So what’s the big deal? This title has already sold approximately a quarter of a million copies, and will be receiving a reported 750,000 copy print run under the new publisher. Someone, somewhere, feels there is a market for a million copies of this book. Maybe they’re right, maybe they’re wrong, but the real question is why do they feel this is worth the gamble?
The Shades of Grey books began their lives as Twilight fan fiction, reimagining Bella as an innocent young woman just graduating college who enters into a BDSM relationship with a wealthy Seattle businessman–Edward. The combination of the subject matter, which was handled in an almost tutorial-like fashion as Edward “educated” Bella about the lifestyle, and the Twilight link, made the stories incredibly popular with their audience, which was Twilight fans interested in a more adult view of the relationship from the original Stephenie Meyers books. Subtract vampires, add sex. E. L. James gained a measure of fame within fandom and beyond, and eventually decided to pull the fan fiction version of her stories from the internet, change the details to make them completely original fiction, and publish them in electronic form. Many of her fans supported her, and sales increased thanks to word-of-mouth.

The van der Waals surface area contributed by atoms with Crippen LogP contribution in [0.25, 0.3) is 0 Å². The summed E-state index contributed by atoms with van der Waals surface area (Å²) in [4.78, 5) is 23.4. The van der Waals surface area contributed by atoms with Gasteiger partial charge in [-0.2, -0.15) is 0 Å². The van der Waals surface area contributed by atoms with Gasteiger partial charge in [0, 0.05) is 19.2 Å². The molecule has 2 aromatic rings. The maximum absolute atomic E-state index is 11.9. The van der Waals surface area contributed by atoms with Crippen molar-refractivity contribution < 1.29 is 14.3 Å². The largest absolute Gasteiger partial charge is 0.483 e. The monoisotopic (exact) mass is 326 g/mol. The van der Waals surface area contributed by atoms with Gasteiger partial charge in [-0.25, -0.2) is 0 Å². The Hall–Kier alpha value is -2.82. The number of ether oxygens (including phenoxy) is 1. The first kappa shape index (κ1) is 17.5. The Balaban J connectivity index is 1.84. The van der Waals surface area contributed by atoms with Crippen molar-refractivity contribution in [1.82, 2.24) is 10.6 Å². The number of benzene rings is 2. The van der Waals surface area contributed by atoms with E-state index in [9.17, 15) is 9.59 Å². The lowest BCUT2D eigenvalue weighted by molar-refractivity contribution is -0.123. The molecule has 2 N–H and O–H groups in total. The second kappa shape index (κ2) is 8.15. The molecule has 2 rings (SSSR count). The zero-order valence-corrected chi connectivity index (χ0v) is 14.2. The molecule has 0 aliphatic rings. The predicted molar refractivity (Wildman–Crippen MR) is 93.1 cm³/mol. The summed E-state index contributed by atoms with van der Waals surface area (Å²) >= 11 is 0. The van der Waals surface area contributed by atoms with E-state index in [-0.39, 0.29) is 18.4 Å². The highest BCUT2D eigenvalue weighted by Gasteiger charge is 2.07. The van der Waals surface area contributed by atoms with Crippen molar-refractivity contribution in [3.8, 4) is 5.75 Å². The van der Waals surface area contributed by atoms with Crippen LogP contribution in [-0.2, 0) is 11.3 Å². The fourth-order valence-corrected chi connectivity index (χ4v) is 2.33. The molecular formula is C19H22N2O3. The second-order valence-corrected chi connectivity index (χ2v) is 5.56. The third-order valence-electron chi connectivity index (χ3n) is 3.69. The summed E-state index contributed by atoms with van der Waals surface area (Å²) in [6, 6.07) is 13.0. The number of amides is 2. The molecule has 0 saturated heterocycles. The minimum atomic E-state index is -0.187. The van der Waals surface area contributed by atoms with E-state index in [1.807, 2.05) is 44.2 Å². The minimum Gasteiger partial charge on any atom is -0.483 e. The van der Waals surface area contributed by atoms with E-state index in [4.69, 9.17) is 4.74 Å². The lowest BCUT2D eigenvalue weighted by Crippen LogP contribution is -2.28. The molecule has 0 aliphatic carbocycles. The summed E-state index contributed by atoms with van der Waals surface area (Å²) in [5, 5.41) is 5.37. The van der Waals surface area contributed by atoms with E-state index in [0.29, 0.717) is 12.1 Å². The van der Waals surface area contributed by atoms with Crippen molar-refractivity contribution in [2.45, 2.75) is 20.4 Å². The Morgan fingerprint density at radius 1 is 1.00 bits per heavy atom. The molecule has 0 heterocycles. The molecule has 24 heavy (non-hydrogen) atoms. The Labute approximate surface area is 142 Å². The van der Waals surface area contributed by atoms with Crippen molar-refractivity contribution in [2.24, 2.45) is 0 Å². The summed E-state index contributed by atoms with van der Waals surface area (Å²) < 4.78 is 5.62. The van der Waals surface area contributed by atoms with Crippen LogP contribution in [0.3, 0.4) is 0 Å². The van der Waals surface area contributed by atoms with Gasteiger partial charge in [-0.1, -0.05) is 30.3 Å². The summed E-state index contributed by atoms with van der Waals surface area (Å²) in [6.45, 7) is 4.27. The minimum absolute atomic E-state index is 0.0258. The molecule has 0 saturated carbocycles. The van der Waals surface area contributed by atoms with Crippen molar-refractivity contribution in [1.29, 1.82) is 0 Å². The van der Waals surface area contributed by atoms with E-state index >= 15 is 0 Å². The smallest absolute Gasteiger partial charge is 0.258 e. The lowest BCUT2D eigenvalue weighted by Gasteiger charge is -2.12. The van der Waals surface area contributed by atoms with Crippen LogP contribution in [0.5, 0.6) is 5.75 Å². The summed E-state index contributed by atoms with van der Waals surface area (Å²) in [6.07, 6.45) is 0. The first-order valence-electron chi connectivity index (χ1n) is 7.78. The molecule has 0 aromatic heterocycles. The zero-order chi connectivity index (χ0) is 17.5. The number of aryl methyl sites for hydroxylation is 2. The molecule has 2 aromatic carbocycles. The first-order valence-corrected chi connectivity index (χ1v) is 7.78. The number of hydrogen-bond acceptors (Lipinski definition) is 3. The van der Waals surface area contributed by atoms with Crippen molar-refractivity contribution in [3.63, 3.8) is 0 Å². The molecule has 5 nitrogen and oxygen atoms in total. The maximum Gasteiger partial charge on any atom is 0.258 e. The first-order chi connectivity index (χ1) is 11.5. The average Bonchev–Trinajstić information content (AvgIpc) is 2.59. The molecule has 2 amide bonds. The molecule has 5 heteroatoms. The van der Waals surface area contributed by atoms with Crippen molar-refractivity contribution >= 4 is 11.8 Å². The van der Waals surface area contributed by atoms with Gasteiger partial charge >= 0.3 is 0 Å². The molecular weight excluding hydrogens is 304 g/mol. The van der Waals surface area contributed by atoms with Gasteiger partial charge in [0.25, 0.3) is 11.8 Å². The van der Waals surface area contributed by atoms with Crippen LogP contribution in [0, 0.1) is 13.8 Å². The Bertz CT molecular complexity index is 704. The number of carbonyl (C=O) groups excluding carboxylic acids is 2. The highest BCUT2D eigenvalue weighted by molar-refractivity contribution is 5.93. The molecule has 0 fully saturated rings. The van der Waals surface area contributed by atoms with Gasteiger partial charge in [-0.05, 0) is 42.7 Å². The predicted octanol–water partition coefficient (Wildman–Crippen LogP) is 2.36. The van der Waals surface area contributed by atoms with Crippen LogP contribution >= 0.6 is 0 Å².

It remains to be seen how many “mainstream readers” — meaning those not plugged into the internet or fandom — will be interested in these books in their latest incarnation. While some areas of the media seem to consider it a revelation that there are women out there interested in reading about sex — and not just your standard variety, missionary position sex, either — the reality is that the erotica market has experienced several major upticks in recent years, spawned in large part by the online vendors and the availability of electronic formatting. This is the equivalent of the brown paper wrapper; naughty, sexy reading material that you can download at will and delete or store in the cloud when you’re done. Will readers embrace these books to the point of purchasing them in paperback? Do three quarters of a million readers want these books on their shelves? I don’t know.